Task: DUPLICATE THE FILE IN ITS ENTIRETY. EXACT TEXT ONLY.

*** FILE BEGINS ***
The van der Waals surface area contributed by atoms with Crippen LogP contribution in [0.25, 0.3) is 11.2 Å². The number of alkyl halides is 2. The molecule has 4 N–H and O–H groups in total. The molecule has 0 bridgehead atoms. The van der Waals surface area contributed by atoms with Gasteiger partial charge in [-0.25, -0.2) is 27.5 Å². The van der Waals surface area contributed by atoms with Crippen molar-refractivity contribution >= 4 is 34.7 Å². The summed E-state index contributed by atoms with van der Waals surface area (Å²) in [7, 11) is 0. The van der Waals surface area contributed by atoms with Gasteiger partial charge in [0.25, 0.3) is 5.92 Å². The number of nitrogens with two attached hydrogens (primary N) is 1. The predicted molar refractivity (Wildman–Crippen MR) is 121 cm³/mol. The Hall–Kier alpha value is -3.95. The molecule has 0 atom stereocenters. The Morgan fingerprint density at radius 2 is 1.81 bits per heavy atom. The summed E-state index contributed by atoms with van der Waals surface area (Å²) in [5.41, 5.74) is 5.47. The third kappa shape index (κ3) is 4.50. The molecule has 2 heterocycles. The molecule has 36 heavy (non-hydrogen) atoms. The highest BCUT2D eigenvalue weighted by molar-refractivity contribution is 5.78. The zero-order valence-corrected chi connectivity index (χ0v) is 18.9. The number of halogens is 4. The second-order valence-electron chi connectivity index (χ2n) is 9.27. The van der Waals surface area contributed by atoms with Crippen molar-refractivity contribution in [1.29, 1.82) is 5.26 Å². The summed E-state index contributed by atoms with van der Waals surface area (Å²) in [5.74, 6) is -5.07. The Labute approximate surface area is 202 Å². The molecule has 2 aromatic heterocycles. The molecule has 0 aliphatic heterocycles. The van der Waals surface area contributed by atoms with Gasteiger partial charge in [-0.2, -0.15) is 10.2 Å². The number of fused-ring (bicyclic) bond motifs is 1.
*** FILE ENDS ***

The van der Waals surface area contributed by atoms with Crippen LogP contribution in [0.25, 0.3) is 11.2 Å². The number of alkyl halides is 2. The molecule has 4 N–H and O–H groups in total. The molecule has 0 bridgehead atoms. The van der Waals surface area contributed by atoms with Gasteiger partial charge in [-0.25, -0.2) is 27.5 Å². The van der Waals surface area contributed by atoms with Crippen molar-refractivity contribution >= 4 is 34.7 Å². The summed E-state index contributed by atoms with van der Waals surface area (Å²) in [7, 11) is 0. The van der Waals surface area contributed by atoms with Gasteiger partial charge in [0.25, 0.3) is 5.92 Å². The number of nitrogens with two attached hydrogens (primary N) is 1. The predicted molar refractivity (Wildman–Crippen MR) is 121 cm³/mol. The Hall–Kier alpha value is -3.95. The molecule has 0 atom stereocenters. The Morgan fingerprint density at radius 2 is 1.81 bits per heavy atom. The summed E-state index contributed by atoms with van der Waals surface area (Å²) in [5.41, 5.74) is 5.47. The third kappa shape index (κ3) is 4.50. The molecule has 2 heterocycles. The molecule has 36 heavy (non-hydrogen) atoms. The highest BCUT2D eigenvalue weighted by molar-refractivity contribution is 5.78. The zero-order valence-corrected chi connectivity index (χ0v) is 18.9. The number of halogens is 4. The second-order valence-electron chi connectivity index (χ2n) is 9.27. The van der Waals surface area contributed by atoms with Crippen molar-refractivity contribution in [1.29, 1.82) is 5.26 Å². The summed E-state index contributed by atoms with van der Waals surface area (Å²) in [5.74, 6) is -5.07. The Labute approximate surface area is 202 Å². The molecule has 2 aromatic heterocycles. The molecule has 0 aliphatic heterocycles. The van der Waals surface area contributed by atoms with Gasteiger partial charge in [-0.2, -0.15) is 10.2 Å². The number of fused-ring (bicyclic) bond motifs is 1.